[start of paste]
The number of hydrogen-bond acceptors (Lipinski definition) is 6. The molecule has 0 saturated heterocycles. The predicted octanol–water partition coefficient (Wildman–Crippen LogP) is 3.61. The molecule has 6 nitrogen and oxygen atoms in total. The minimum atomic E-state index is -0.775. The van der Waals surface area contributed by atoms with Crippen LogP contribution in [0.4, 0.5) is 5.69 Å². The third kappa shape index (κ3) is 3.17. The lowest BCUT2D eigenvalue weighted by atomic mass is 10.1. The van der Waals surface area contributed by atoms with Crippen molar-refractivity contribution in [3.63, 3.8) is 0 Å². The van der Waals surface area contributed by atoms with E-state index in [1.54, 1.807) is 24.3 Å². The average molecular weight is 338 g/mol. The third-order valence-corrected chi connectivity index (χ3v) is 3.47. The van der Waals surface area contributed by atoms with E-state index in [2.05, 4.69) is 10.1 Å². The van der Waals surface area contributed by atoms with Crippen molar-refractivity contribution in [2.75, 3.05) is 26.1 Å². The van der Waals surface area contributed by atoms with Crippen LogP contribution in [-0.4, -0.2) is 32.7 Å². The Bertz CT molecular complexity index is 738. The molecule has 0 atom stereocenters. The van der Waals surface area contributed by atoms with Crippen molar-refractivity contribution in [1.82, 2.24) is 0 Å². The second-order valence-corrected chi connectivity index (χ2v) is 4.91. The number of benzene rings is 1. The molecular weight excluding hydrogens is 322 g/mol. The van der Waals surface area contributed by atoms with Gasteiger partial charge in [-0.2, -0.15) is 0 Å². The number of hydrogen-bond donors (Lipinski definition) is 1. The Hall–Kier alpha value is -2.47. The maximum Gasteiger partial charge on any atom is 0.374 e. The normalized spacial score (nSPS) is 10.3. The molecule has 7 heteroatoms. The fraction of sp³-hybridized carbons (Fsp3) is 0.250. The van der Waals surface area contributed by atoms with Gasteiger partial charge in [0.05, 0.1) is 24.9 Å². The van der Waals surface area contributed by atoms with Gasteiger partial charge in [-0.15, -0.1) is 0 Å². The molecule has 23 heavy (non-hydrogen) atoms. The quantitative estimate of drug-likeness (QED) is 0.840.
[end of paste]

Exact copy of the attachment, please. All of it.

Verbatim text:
The number of hydrogen-bond acceptors (Lipinski definition) is 6. The molecule has 0 saturated heterocycles. The predicted octanol–water partition coefficient (Wildman–Crippen LogP) is 3.61. The molecule has 6 nitrogen and oxygen atoms in total. The minimum atomic E-state index is -0.775. The van der Waals surface area contributed by atoms with Crippen LogP contribution in [0.4, 0.5) is 5.69 Å². The third kappa shape index (κ3) is 3.17. The lowest BCUT2D eigenvalue weighted by atomic mass is 10.1. The van der Waals surface area contributed by atoms with Crippen molar-refractivity contribution in [3.63, 3.8) is 0 Å². The van der Waals surface area contributed by atoms with E-state index in [1.54, 1.807) is 24.3 Å². The average molecular weight is 338 g/mol. The third-order valence-corrected chi connectivity index (χ3v) is 3.47. The van der Waals surface area contributed by atoms with E-state index in [2.05, 4.69) is 10.1 Å². The van der Waals surface area contributed by atoms with Crippen molar-refractivity contribution in [2.75, 3.05) is 26.1 Å². The van der Waals surface area contributed by atoms with Crippen LogP contribution in [-0.4, -0.2) is 32.7 Å². The Bertz CT molecular complexity index is 738. The molecule has 0 atom stereocenters. The van der Waals surface area contributed by atoms with Crippen molar-refractivity contribution in [1.82, 2.24) is 0 Å². The second-order valence-corrected chi connectivity index (χ2v) is 4.91. The number of benzene rings is 1. The molecular weight excluding hydrogens is 322 g/mol. The van der Waals surface area contributed by atoms with Gasteiger partial charge in [-0.2, -0.15) is 0 Å². The number of hydrogen-bond donors (Lipinski definition) is 1. The Hall–Kier alpha value is -2.47. The maximum Gasteiger partial charge on any atom is 0.374 e. The normalized spacial score (nSPS) is 10.3. The molecule has 7 heteroatoms. The fraction of sp³-hybridized carbons (Fsp3) is 0.250. The van der Waals surface area contributed by atoms with Gasteiger partial charge in [0.05, 0.1) is 24.9 Å². The van der Waals surface area contributed by atoms with Gasteiger partial charge in [-0.15, -0.1) is 0 Å². The molecule has 23 heavy (non-hydrogen) atoms. The quantitative estimate of drug-likeness (QED) is 0.840.